August 7, 2020
PA Students: Want to be a Leader? Start Leading at AAPA!
11 Ways You Can Get Involved
By Cooper Couch, PA-S
February 28, 2020
If there’s anyone who knows the importance of time management, it’s a PA student. With all the assignments, last-minute schedule changes, back-to-back exams, and never-ending deadlines, being efficient with our time is paramount to our success – not to mention our physical and mental well-being. Whether we realize it or not, we make choices on a daily basis that reflect our priorities: to go exercise with a friend or study for another half hour; to scroll mindlessly through social media or limit distractions while studying; to ignore messages from family and friends because of that exam tomorrow; or respond to schedule a better time to catch up. You’re probably asking yourself whether you even have time to read this article!
I hope to inspire and empower PA students to make time for one more priority ̶ advocating for themselves, their patients, and the PA profession. While our main priority is undoubtedly learning to practice medicine, there are countless opportunities for us to influence how we practice medicine through leadership and advocacy at the state and national levels. I wholeheartedly believe that every PA student has the capacity to be an outstanding leader and advocate once they have made the adjustment to PA school. In fact, for many programs, leadership and advocacy experience are prerequisites! As students, choosing involvement with our profession as a priority makes us more likely to stay involved throughout our career. And, we graduate better prepared to build upon the PA profession’s successes and affect positive change for our patients.
Setting aside some dedicated time from our studies to stay current on what’s happening within the PA profession and healthcare is an investment in our profession’s future. Whether that involves reading the latest news in Advocacy Central or News Central, connecting with an experienced PA leader to learn from their experiences, or building a network of like-minded, advocacy-focused PAs by attending state and national events, it’s all a step in the right direction. As the future generation of PAs, it’s up to us to carry the flag. Here is a list of some of the many ways you can get involved:
- Build your network by attending the 2020 AAPA Conference in Nashville this May.
- Volunteer to be a teller for the 2020 House of Delegates meeting in Nashville.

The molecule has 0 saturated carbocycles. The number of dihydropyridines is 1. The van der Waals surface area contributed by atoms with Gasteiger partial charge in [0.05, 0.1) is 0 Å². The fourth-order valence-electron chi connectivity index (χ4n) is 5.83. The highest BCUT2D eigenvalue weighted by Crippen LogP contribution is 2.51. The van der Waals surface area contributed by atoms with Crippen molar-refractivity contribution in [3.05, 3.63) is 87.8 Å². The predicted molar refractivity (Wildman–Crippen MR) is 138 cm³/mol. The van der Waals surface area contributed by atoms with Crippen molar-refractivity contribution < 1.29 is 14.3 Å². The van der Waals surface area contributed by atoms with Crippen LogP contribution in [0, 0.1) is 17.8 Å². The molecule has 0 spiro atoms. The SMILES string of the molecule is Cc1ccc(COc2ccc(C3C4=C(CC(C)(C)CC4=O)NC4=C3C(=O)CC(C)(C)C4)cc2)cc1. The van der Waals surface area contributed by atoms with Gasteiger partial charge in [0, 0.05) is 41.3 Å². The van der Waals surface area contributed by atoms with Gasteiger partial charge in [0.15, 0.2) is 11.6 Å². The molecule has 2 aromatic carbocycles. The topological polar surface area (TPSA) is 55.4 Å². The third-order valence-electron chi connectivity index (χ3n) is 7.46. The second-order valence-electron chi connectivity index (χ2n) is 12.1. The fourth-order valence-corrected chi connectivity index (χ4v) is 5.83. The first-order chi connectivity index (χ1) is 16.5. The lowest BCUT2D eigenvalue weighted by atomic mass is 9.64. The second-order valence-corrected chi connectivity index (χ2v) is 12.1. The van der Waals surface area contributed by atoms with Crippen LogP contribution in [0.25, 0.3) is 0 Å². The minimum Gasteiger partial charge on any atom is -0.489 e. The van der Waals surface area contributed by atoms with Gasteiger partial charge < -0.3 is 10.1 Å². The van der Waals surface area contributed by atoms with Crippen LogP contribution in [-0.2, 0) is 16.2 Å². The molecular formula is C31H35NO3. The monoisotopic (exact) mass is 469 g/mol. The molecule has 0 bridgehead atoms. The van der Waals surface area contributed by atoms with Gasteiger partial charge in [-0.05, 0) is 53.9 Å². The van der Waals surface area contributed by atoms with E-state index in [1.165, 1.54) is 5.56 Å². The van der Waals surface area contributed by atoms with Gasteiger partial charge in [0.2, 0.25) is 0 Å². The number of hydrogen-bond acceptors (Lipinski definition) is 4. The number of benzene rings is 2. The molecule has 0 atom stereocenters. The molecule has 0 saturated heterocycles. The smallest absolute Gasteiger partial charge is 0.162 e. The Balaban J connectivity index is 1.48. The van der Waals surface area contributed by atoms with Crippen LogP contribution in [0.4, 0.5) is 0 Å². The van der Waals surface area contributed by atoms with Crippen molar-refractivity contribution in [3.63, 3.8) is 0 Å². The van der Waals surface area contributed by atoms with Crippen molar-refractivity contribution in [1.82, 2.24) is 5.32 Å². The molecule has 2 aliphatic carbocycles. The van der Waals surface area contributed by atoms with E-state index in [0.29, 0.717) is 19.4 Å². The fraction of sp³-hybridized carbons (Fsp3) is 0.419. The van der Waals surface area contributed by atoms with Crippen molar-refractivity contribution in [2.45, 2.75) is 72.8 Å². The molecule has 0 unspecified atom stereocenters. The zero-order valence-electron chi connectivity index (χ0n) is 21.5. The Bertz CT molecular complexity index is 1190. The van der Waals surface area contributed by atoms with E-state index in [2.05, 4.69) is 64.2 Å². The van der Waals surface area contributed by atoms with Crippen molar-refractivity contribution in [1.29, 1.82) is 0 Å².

- Participate in the AAPA National Medical Challenge Bowl – team registration is now open.
- Check out AAPA’s Mentor Match and connect with your ideal PA mentor.
- Encourage your elected officials to support PA-positive legislation through the Advocacy Action Center.
- Visit your State, U.S. Territory, and/or Federal Service Chapter website and explore opportunities for student involvement. Most states host their own conference, and many even offer a statewide student challenge bowl.
- Interested in a particular specialty? Get involved with a Specialty Organization.
- Looking for PAs and PA students who share a common interest? Check out the Special Interest Groups.
- Want to get involved in improving healthcare access or delivery for a specific population? Maybe a Caucus is for you.
- Make plans to attend AAPA’s annual Leadership & Advocacy Summit in Washington, D.C. next year. So many students signed up this year that we had to start a waitlist!
- Want to run for a national student leadership position? Visit the AAPA Elections page for information on the Student Academy Board of Directors Election.
Regardless of where you are in your journey to becoming a PA, I hope you’ll take a moment to consider how you can take the next step in your development as a leader and advocate for the PA profession.
When not in school, Cooper spends his time back home in Colorado with his fiancé Martin and their cattle dog Mila. They enjoy long-distance running, cooking, hiking, camping, traveling, and volunteering together. Cooper can be reached at [email protected].